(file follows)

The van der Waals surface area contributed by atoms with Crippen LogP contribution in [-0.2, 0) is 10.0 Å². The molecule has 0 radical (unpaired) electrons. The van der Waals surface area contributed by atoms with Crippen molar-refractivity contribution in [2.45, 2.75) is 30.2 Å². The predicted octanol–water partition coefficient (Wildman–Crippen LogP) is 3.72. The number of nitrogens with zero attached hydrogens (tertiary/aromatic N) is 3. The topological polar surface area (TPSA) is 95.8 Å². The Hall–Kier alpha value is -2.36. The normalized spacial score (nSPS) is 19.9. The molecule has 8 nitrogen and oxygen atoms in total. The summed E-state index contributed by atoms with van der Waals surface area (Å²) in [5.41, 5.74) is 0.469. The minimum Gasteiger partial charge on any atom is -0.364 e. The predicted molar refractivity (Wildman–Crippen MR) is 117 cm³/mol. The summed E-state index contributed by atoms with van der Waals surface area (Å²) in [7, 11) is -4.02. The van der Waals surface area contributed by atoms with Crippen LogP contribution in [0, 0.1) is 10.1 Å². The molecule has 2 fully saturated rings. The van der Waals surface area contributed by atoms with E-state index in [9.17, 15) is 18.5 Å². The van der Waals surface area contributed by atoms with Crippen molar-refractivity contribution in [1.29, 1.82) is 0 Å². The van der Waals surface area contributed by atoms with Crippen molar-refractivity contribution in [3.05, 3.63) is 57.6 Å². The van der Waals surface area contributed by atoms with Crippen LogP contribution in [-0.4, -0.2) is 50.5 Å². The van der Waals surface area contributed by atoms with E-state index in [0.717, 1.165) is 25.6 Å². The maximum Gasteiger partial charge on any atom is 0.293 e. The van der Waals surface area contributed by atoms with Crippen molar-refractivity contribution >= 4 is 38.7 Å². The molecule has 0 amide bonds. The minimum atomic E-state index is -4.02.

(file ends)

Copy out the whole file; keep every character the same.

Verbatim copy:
The van der Waals surface area contributed by atoms with Crippen LogP contribution in [-0.2, 0) is 10.0 Å². The molecule has 0 radical (unpaired) electrons. The van der Waals surface area contributed by atoms with Crippen molar-refractivity contribution in [2.45, 2.75) is 30.2 Å². The predicted octanol–water partition coefficient (Wildman–Crippen LogP) is 3.72. The number of nitrogens with zero attached hydrogens (tertiary/aromatic N) is 3. The topological polar surface area (TPSA) is 95.8 Å². The Hall–Kier alpha value is -2.36. The normalized spacial score (nSPS) is 19.9. The molecule has 8 nitrogen and oxygen atoms in total. The summed E-state index contributed by atoms with van der Waals surface area (Å²) in [5.41, 5.74) is 0.469. The minimum Gasteiger partial charge on any atom is -0.364 e. The predicted molar refractivity (Wildman–Crippen MR) is 117 cm³/mol. The summed E-state index contributed by atoms with van der Waals surface area (Å²) in [7, 11) is -4.02. The van der Waals surface area contributed by atoms with Crippen LogP contribution in [0, 0.1) is 10.1 Å². The molecule has 2 fully saturated rings. The van der Waals surface area contributed by atoms with E-state index in [9.17, 15) is 18.5 Å². The van der Waals surface area contributed by atoms with Crippen molar-refractivity contribution in [1.29, 1.82) is 0 Å². The van der Waals surface area contributed by atoms with Crippen molar-refractivity contribution in [3.05, 3.63) is 57.6 Å². The van der Waals surface area contributed by atoms with Crippen LogP contribution in [-0.4, -0.2) is 50.5 Å². The van der Waals surface area contributed by atoms with E-state index in [0.717, 1.165) is 25.6 Å². The maximum Gasteiger partial charge on any atom is 0.293 e. The van der Waals surface area contributed by atoms with Crippen molar-refractivity contribution >= 4 is 38.7 Å². The molecule has 0 amide bonds. The minimum atomic E-state index is -4.02.